Sprint has recently decided to change their data plans for tablets and mobile broadband/hotspot in order to remain competitive with other mobile providers. It seems like Sprint has been tweaking its plans a lot lately and this new line-up has its ups and downs. All new changes went into effect today and only apply to non-smartphone devices. Smartphones will maintain unlimited data.
Sprint’s two high-tier plans offer more bandwidth than Verizon and AT&T and at a lower cost. You can get 12GB of data for $79.99 and 6GB fro $49.99. If you are simply using a tablet and want less data, you now have a 1GB option for $19.99 and 3GB plan for $34.99. The later also applies to hotspots as well.
All plans include 3G and 4G but if you go over in data you will definitely be punished for it. The Now Network is going to charge you an additional $0.25 per MB of overage, and if you manage to exceed 1GB you will have to pay a $50 penalty. Although the new pricing is really good and beats out Big Red and Ma Bell, the overage fees will definitely make you want to monitor your data usage more closely.
Jump past the break for the full low-down within Sprint’s press release.
Now what suspicious QWERTY device do we have here? Coming straight from Sprint’s Playbook, the mystery device known as the Express, will feature a 2.6-inch touchscreen, 600MHz processor, 3.2-megapixel camera, 1,500mAh battery, Sprint ID, and Gingerbread 2.3. The unbranded device is set to be available for a mere $19.99 (after 2-year contract) via Direct Ship on November 18.
While the specs and pricing screams entry-level, it looks like a solid device. The price point alone will entice new or even existing customers to purchase the phone. In addition, the QWERTY keyboard will no doubt win over Blackberry fanatics people who aren’t comfortable with touchscreen only devices. Look out for more details and information to come forward in the coming days.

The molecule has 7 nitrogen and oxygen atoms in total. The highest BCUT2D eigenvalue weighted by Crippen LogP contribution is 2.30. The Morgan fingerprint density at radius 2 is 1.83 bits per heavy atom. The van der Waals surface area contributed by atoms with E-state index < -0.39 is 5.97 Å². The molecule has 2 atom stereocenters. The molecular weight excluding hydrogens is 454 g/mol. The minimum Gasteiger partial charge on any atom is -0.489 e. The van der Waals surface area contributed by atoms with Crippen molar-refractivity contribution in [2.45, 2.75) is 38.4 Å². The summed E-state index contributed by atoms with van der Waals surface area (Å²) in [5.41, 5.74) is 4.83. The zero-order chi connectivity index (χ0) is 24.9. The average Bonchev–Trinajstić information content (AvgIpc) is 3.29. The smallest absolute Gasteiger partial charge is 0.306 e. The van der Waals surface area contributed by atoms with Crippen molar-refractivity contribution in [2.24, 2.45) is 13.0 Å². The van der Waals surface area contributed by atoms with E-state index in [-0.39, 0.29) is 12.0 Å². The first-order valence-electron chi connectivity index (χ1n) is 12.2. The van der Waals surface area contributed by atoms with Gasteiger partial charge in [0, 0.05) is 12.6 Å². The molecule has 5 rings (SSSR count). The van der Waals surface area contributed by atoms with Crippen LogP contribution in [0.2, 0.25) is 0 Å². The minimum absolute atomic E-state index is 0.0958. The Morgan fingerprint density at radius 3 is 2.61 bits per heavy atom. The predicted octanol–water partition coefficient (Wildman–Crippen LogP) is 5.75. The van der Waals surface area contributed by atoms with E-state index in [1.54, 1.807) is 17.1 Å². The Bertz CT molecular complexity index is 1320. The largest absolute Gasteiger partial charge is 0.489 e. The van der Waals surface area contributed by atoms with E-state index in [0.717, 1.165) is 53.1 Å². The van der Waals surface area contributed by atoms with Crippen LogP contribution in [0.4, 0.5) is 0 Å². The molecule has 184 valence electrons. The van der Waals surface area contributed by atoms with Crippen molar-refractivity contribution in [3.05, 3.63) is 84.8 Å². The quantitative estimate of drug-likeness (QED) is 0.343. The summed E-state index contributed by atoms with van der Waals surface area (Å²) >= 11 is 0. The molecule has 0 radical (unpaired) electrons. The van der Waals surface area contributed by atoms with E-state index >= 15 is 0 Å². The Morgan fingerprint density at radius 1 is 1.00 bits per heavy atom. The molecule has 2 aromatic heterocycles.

(Picture courtesy of Android Central)
[via Android Central]
There is a discussion going on over at the XDA forums giving a very in-depth look at some screen problems T-Mobile’s S II is having compared to Sprint’s version. While we did our own review on T-Mobile’s S II, and having seen this beautiful screen myself first hand, no immediate problems were noticeable. The image you see above was taken with the camera shutter down to see things not visible by the naked eye. There are also two more shots after the break showing you what the screen will look like in person, one of which shows the poor contrast compared to Sprint’s. I did’t see any problems in person that would kill the deal for me owning this phone, but you’ll have to decide for yourself. The full thread can be seen over at XDA found after the break. Don’t forget to let us know your thoughts right down there in the comments.
Today, Sprint plans on kicking off a slow Gingerbread rollout for the Samsung Epic 4G. The plans are to update only about 3 percent of devices on the first day (today) to try and avoid the major issues seen during the Froyo update. Sprint will continue the slow rollout over the next 8 days, until all handsets are updated.
You can expect all the usual goodies that come with Android 2.3, and the change log includes:
- Airrave notification fixes
- SMS area code fix
- PRL and Profile update fix
- EAS HTML Tagging fix
- Bluetooth headset quality fix
- Lock screen date fix
If at any time you dismiss the update notification or you just want to see if it’s available to you yet, press: Settings–> Menu–> About Phone–> System Update. The build number should be EI22. Jump past the break to see an image of the official update document.